Third Bremen Conference on Language and Literature in Colonial and Postcolonial Contexts - March 15-18, 2016
Call for Papers
Third Bremen Conference on Language and Literature in Colonial and Postcolonial Contexts (BCLL#3)
In Association with INPUTS, BIKQS, and IACPL
March 15-18, 2016
• Jeannette Armstrong (The University of British Columbia)
• Hamid Dabashi (Columbia University)
• Michel DeGraff (Massachusetts Institute of Technology)
• Gloria Emeagwali (Central Connecticut State University)
• Lisa Lim (The University of Hong Kong)
• Sinfree Makoni (The Pennsylvania State University)
This interdisciplinary conference brings together scholars of different academic backgrounds to explore how knowledge systems, cultures, languages, and literary traditions have been affected by colonial and postcolonial conditions that are increasingly marked by contradictions, cultural heterogeneity, and transcultural processes. We are interested in the ways in which colonial and postcolonial constellations have been reflected, shaped, and negotiated by communication, symbolic practice, and knowledge practices.
We will look critically at ongoing knowledge production and Eurocentric 'intellectual dominance' (Emeagwali 2003) in knowledge centers and discourses around the world. We aim to crystallize decolonial strategies to challenge neocolonial tendencies in institutions of knowledge production and to probe the possibilities of integrating postcolonial knowledges into present knowledge discourses. Many collaborations and attempts to interlink Eurocentric and non-Eurocentric knowledge systems are already taking place, and scholars around the globe are producing alternative postcolonial visions of reality and the world that are embedded in non-European lives, ontologies, and philosophies (e.g. Armstrong 2009; Atleo 2009, 2011; Dogbe 2006; Garcés V 2012; Moctar Ba 2013).
To address these issues, this conference focuses on themes related to the marginalization and displacement of local knowledge systems and the endangerment of languages as well as on epistemological and language ideologies in colonial and postcolonial settings.
We welcome contributions from linguistics, cultural studies, literature and film studies, anthropology, history, political science, sociology, and other disciplines. Papers may address (but are not limited to) the following thematic areas:
Language ideologies in colonial and postcolonial contexts
• Construction/discourses of languages in colonial and postcolonial contexts (e.g. folk perceptions, history of the invention of languages, linguistic imperialism)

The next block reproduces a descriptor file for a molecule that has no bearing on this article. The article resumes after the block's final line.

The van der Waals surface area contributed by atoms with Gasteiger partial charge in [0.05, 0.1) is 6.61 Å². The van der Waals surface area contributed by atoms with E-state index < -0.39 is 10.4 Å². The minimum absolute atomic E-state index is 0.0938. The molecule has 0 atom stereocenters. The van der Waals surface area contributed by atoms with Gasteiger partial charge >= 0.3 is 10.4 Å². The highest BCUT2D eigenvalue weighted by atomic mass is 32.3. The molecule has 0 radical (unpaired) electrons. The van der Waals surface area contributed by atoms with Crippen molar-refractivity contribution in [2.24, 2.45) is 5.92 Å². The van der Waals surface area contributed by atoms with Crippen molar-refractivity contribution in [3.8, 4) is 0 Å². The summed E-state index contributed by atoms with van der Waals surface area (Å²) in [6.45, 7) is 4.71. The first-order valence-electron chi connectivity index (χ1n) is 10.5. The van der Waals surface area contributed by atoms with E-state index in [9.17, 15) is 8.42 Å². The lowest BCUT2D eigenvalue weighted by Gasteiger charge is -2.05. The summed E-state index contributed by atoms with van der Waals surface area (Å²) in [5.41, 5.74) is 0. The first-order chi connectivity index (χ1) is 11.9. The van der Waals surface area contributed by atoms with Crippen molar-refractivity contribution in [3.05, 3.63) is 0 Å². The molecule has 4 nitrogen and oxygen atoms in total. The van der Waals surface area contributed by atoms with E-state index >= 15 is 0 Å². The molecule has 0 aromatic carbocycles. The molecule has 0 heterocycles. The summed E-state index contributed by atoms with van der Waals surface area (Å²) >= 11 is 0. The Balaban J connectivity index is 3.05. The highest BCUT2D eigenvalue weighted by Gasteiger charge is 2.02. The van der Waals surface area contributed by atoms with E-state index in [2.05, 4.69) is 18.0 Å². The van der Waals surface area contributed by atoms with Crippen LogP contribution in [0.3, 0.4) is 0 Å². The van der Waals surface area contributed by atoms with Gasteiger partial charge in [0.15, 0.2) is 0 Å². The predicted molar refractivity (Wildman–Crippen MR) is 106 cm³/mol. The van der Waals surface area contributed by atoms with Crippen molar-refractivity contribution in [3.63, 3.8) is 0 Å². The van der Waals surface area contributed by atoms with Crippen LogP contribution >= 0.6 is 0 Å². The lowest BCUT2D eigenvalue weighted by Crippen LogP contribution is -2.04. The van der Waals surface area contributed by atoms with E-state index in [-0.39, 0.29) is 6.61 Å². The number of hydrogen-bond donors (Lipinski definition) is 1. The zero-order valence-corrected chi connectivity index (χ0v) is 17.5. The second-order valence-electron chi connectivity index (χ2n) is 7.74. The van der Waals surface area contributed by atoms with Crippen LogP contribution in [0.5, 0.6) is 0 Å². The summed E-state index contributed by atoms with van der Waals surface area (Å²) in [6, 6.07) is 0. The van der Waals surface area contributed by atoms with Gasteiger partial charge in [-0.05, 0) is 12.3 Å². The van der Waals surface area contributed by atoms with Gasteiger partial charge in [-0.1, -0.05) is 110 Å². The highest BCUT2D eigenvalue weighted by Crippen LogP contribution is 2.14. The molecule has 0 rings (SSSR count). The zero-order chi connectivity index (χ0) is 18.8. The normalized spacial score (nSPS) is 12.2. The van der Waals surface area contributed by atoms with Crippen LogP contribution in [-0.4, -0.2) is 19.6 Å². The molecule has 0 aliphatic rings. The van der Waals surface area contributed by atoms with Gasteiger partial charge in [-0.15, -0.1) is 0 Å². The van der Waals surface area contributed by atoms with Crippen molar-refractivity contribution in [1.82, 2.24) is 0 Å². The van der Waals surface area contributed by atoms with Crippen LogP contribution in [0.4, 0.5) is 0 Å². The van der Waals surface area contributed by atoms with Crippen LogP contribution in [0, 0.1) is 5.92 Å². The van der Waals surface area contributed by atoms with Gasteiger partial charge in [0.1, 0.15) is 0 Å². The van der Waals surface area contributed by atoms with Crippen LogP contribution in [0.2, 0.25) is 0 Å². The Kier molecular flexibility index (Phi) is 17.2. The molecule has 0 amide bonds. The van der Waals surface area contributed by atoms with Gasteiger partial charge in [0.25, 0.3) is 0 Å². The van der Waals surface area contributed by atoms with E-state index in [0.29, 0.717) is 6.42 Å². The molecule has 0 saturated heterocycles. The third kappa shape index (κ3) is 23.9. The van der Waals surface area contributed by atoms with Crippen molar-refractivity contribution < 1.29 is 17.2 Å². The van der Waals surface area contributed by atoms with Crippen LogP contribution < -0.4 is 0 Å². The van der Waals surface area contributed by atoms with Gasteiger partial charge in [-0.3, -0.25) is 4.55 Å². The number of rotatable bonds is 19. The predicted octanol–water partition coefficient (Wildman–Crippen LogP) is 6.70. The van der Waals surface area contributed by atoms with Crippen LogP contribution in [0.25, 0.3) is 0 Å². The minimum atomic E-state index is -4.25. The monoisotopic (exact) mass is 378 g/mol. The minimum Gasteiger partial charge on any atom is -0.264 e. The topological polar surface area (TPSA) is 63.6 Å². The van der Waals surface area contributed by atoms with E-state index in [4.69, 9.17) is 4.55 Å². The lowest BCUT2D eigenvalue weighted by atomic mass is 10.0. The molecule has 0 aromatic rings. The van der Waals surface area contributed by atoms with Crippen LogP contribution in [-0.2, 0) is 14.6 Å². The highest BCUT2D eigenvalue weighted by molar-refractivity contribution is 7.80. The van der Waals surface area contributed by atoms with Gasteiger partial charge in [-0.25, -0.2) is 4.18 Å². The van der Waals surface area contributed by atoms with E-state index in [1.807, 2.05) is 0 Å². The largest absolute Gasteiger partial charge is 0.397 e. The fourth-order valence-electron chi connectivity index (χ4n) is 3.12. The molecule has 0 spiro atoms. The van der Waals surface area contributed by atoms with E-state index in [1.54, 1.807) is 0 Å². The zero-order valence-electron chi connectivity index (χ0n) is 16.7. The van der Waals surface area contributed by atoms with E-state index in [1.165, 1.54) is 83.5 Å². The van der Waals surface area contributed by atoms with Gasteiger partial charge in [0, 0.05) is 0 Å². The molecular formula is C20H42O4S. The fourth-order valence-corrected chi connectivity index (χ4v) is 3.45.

• Creation and affirmation of power relations, colonial hegemonies, and colonial ideologies through linguistic means and contributions
• Language inequality and the spread of global and national varieties
Language endangerment and revitalization in postcolonial contexts
• Empowerment through local language use/research/revitalization
• The role of different actors (linguists, institutions, communities, speakers) in language maintenance, promotion, and revitalization
• Changes in language systems brought about by (post)colonial contact
• Revision of the 'normative' primacy of Eurocentric knowledges, discourses, and methodologies
• Critical reconsideration of 'reason' and Cartesian logo-centric thought in a postcolonial context
• Knowledge production about non-European cultures in a critical context (e.g. myths and tropes of colonial 'others' and their semantics of exoticism, primitivism, and savagery)
Epistemological shifts and decolonial knowledge production
• Affirmation of non-Eurocentric knowledges and knowledge practices in current knowledge discourses
• Collaborations and projects that integrate Eurocentric and non-Eurocentric knowledges
• Decolonial interventions in established hegemonic knowledge practices and shifts of epistemological norms, categories, and conceptual systems
Please submit your anonymized abstracts by July 10, 2015 by email to email@example.com – please provide the title of the paper, name(s) of the author(s), academic title, and affiliation in the mail, not in the abstract. The abstracts should not exceed 500 words. Poster presentations will be accepted as well; please indicate in the message if the abstract is for a poster or a presentation. Papers should not exceed 20 minutes plus 10 minutes discussion time. Notification of acceptance can be expected around August 30, 2015. The conference language will be English.
Prof. Dr. Kerstin Knopf, Postcolonial Literary and Cultural Studies, University of Bremen
Prof. Dr. Eeva Sippola, Postcolonial Language Studies, University of Bremen